3. "In the meantime, I'm not sure what religion you guys are, but this is your new Bible." It's the company catalogue.
2. "You guys have got some pretty crazy looking hats yourselves....mostly on the women though."
1. NBC to viewers: "Watching Outsourced online is one of our sacred customs!"
Reviews, including The Hollywood Reporter's, tend to agree that the series lacks cultural sensitivity: "Insensitive during this generation's Hard Times? Possibly. An excuse to mock Indian people and culture? Could be. Downright angering? Sure, for many."
HitFix argues that the show is wasting an opportunity to comedically address how cultures learn about each other:
Or you could have "Outsourced," where a sour-faced American initially reacts to India with repulsion and travels abroad to discover that every stereotype that he harbored about Indian culture in his sheltered, insular upbringing was exactly correct, that Indians are, indeed, a strange and weird people with food that gives normal people (white people) diarrhea.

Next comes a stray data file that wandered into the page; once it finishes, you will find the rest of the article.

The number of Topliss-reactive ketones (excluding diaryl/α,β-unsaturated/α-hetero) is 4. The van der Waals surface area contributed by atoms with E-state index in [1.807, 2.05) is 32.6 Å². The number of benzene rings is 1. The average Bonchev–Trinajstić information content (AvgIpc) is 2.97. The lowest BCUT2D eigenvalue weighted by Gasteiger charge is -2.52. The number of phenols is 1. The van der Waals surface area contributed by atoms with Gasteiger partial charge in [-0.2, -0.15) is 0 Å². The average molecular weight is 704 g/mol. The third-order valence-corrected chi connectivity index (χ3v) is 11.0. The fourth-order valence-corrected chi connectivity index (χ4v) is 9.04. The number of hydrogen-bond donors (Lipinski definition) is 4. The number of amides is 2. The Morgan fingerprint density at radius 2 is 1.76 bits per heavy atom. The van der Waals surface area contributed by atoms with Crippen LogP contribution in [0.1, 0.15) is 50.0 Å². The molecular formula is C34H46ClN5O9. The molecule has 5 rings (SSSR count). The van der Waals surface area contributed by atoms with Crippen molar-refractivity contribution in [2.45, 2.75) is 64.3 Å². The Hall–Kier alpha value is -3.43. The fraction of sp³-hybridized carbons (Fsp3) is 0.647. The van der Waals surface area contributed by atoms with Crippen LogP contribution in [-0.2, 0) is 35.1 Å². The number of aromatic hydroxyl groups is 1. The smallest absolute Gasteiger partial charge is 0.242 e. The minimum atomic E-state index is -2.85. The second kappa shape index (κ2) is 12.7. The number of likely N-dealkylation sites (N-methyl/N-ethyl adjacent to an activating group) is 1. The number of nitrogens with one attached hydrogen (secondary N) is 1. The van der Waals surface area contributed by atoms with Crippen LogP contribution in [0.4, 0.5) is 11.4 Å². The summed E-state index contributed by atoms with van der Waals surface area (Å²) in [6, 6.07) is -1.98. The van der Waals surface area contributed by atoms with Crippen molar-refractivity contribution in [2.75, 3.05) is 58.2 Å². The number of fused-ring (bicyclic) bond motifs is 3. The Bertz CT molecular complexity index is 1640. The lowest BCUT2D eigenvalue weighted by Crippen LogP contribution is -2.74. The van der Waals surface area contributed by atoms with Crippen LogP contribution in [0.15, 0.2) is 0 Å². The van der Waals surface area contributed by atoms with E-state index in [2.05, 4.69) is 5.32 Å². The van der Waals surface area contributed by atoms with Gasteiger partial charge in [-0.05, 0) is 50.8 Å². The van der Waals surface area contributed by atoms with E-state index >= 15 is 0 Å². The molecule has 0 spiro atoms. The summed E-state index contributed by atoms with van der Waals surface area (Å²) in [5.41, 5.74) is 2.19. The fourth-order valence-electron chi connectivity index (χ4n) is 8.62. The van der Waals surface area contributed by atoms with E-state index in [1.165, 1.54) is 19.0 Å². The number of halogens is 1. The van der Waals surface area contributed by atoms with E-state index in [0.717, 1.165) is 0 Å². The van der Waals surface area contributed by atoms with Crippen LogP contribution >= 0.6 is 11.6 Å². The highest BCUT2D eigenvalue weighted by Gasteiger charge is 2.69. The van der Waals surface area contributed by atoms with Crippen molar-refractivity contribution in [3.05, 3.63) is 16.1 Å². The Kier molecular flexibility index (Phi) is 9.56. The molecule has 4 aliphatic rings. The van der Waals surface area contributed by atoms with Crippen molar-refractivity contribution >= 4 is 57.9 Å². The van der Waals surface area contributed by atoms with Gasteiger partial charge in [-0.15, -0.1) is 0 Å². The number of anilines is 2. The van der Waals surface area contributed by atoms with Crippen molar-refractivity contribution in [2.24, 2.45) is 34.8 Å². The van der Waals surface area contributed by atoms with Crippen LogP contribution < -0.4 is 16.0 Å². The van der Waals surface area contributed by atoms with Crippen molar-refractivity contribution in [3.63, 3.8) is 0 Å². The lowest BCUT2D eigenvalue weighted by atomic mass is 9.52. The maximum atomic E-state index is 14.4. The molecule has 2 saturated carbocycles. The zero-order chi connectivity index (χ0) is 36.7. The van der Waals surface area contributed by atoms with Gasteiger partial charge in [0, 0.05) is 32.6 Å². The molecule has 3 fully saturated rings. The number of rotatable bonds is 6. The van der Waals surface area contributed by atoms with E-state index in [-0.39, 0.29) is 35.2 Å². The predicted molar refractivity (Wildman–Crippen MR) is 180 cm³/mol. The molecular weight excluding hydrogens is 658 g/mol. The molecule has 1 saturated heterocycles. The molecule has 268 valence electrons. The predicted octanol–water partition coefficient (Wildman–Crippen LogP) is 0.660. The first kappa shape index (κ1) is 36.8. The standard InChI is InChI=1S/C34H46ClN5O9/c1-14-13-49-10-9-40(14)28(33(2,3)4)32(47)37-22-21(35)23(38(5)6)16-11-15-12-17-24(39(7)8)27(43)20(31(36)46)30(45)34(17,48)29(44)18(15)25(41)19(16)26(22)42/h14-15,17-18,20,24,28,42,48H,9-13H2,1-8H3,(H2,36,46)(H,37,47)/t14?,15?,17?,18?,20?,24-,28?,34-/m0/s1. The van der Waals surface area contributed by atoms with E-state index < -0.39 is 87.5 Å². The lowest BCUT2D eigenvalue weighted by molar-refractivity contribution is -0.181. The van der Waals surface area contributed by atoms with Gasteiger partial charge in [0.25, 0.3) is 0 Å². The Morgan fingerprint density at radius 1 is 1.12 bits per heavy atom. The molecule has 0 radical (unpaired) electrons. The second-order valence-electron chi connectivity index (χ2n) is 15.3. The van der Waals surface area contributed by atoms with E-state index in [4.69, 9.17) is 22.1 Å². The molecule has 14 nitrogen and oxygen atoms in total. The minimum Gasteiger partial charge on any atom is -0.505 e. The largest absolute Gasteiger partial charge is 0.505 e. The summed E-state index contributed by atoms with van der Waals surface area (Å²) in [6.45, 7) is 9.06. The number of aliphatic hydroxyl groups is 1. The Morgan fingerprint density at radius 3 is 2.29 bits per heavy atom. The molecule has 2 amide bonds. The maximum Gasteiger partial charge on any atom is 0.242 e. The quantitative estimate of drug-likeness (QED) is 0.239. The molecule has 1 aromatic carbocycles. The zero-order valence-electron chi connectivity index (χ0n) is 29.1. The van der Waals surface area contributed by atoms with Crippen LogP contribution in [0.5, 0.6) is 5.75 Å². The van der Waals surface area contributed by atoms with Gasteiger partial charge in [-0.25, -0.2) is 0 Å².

What's astounding about "Outsourced" isn't its racism -- it would be xenophobia, anyway -- but its laziness. A pilot is where you're supposed to put your best foot forward, right? So why would you want to do a pilot which, over 22 minutes, fails to get a punchline from any aspect of Indian culture that isn't a well-established stereotype?
But when it comes down to it, a premise can make or break a TV show. Surveying the reviews of these two fall premieres, it appears that Outsourced's ripped-from-the-headlines conceit has caused fewer eyes to roll, and more people to be hopefully intrigued. As EW's Jeff Jensen writes, Outsourced "one day might evolve into a sharp, irreverent satire about consumerism and prejudice that isn't demeaning and doesn't punt to cheap jokes about Indian names, Indian accents, and Indian food. Call us when it gets there."